Q. I am 38 and a stepmother of three, as well as a biological mother of two children. They range in age from two to 15 years old. When I was expecting my first child, I was told by my husband’s sister that once I had my “own” child I would need to work hard at loving all my children equally. I think I have failed.
I married my husband when he had been a widower for two years. His wife lost her life to cancer. I was told she struggled valiantly in an effort to beat this devastating disease. My husband deeply mourned his wife’s death until he met me, at which time he began to feel some hope for a healthier and happier future for himself and his children. There was no doubt I was ready for the challenge. I had been a career woman since age 18 and longed to be a wife and mother.
I love my husband, but I have doubts about how good a mother I am for our oldest three children. Sometimes they seem like strangers to me. Especially when they are behaving badly and I wonder whether I can help them through their adolescence and young adult years. When they were younger I would hug and sit with them when they were troubled. Now as they are getting older, I do not hug them nearly as much.
A. In the 1880s, an anthropologist discovered that the Inuit have hundreds of words to describe snow. Maybe we need as many words for “love,” because it is hard to be specific with only one word.
In terms of your struggles, here are a few points to ponder.
Your sister-in-law’s advice is too simplistic for this complex situation. She offered her opinion when you were in a sensitive time of change: newly married, stepmother of three, expecting your first child after being in the career world for quite a few years. I am not surprised you took her suggestion to heart. It shows you are conscientious about your role in your family.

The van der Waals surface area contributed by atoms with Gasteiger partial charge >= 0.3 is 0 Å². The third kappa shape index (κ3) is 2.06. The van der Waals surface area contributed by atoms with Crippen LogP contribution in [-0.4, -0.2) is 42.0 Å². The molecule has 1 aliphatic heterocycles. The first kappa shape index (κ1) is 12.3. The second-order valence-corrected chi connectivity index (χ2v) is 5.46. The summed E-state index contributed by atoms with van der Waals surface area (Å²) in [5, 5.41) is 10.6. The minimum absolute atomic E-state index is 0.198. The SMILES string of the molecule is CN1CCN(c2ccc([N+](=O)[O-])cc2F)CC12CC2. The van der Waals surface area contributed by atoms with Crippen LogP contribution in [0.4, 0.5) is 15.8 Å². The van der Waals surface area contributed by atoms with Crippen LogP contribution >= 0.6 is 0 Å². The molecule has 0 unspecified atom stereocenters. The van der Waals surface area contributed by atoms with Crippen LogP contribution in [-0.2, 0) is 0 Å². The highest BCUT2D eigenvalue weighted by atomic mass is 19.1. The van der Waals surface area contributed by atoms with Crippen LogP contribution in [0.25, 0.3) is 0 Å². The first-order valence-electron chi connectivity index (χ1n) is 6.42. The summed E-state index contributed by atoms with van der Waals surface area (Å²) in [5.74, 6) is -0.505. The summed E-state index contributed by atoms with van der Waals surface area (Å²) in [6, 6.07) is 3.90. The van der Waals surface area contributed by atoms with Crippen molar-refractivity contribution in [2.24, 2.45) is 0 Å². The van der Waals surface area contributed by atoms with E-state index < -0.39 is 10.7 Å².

At the same time, having to love them equally means parents have to measure up to a certain criteria. A more helpful suggestion is that you love the essence of your children in terms of who they are as people with specific strengths and weaknesses whether they are your birth, step or adopted children. They are all different and your love for each of them can also be different.
Pray for your children
From what you shared above, it seems you are in touch with yourself and are aware of what you are feeling. Many of us prefer to blame others for our struggles. But in your case, you are simply being honest. This sense of self-awareness can be your major strength.
The idea of your older children seeming like strangers could be about your loss of important bonding time when they were babies and toddlers. As a consequence, there is a sense of mystery to them that is normal considering you came later into their lives. Do not hesitate to pray for insight into your older children’s lives so that you can move towards a sense of peace in this area.
By looking at your children’s range in ages, I believe you are heading into adolescence with the three older ones. I suggest educating yourself in terms of this stage in their lives. Equally important is educating yourself in terms of the trauma they have experienced through the tragic loss of their mother.
An important bottom line for your children is your unconditional love. They need to know you love them even if they are not perfect. Mature and healthy unconditional love is more than a feeling or a decision. It is also an on-going action. Continue to hug them if they are open to it no matter how old they are becoming.
If you continue to feel troubled, feel free to see a therapist who specializes in blended families.
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